• Pelosi visit. When Rabinovich discusses House speaker Nancy Pelosi’s pilgrimage to Damascus in 2007, he merely notes that it provoked President Bush, and caused “a brief strain in the relationship” between the United States and Israel, which endorsed the trip. He doesn’t mention the regrettable and predictable aftermath of the visit: the incarceration of several leading members of Syrian civil society. The Bush administration didn’t oppose such legitimizing gestures out of pique, but in the full realization that the price would be paid by Syrians.
Omissions in the monograph extend beyond presentation of Bush policy, to two other crucial points: Syria’s relationship to Hezbollah, and Israeli opinion on the Golan.
• Syria-Hezbollah. Rabinovich treats the 2006 war with Hezbollah as an isolated incident, as though Syria were uninvolved. There is no mention whatsoever of the weapons that Syria provided directly from its own arsenal to the Shiite militia, including, most prominently, the Syrian-produced 220 mm rocket—one of which hit the main train station in Haifa, killing ten Israelis—and the Syrian provision of top-of-the-line Russian anti-tank Kornet missiles to Hezbollah that disabled several IDF Merkava tanks, killing several IDF soldiers. Damascus played a crucial role in building Hezbollah’s impressive arsenal, eventually deployed against Israel during the 2006 war. One wouldn’t know that from this paper.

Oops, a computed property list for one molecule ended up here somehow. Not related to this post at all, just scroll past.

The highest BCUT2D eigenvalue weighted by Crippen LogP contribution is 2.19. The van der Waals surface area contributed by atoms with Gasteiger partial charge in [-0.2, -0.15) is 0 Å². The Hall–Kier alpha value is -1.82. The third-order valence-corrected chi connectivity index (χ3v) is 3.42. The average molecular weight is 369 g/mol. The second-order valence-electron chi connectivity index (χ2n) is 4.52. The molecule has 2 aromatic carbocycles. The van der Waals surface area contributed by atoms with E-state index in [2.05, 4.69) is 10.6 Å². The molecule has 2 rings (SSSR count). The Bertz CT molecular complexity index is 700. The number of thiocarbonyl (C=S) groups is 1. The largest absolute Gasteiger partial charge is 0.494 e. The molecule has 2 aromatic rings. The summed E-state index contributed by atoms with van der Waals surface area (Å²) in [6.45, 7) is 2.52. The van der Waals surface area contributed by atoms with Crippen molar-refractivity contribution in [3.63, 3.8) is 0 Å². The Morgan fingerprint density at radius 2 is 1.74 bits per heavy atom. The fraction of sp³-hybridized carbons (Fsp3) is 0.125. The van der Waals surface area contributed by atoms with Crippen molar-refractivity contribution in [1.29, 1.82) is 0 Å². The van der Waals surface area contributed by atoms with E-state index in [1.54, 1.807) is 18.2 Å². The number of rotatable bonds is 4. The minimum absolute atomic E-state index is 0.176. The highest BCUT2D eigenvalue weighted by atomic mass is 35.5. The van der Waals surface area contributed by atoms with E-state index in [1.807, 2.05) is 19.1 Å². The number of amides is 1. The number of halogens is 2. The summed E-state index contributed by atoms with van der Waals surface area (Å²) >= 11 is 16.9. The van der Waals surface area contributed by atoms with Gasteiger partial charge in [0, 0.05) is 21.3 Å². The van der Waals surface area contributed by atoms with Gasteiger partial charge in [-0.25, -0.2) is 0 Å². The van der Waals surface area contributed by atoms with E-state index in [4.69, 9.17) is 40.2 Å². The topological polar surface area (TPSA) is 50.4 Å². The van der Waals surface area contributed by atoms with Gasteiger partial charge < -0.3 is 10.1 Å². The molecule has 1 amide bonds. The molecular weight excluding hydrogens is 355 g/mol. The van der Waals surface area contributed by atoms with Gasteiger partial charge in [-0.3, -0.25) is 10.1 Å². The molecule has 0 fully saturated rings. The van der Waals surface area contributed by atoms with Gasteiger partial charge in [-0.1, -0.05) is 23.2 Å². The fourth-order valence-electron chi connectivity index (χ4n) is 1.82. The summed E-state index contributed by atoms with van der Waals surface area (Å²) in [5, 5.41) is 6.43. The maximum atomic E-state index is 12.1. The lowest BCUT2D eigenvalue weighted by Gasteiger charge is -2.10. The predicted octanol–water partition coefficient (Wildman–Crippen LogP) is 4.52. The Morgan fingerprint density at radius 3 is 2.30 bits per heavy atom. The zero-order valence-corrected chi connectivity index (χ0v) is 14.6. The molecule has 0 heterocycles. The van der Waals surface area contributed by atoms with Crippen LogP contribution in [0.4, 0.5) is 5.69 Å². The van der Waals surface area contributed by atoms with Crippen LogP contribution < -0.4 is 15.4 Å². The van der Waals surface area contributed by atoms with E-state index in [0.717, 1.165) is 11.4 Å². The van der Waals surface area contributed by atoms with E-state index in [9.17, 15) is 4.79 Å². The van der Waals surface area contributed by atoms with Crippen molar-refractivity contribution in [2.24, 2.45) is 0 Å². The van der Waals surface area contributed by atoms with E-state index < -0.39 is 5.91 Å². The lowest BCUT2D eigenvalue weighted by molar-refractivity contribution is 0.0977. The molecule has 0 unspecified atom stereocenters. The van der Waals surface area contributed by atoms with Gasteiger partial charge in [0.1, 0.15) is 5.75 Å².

• Golan. Rabinovich notes that in Israel’s most recent election campaign, “right wing parties were vociferous in their opposition to withdrawal from the Golan Heights,” as though such opposition were a fringe sentiment. He does not mention that this is widely believed to be the predominant opinion of Israelis. In fact, according to polling, the vast majority of Israelis would rather divide Jerusalem for peace with Palestinians than return the Golan for a Syria deal.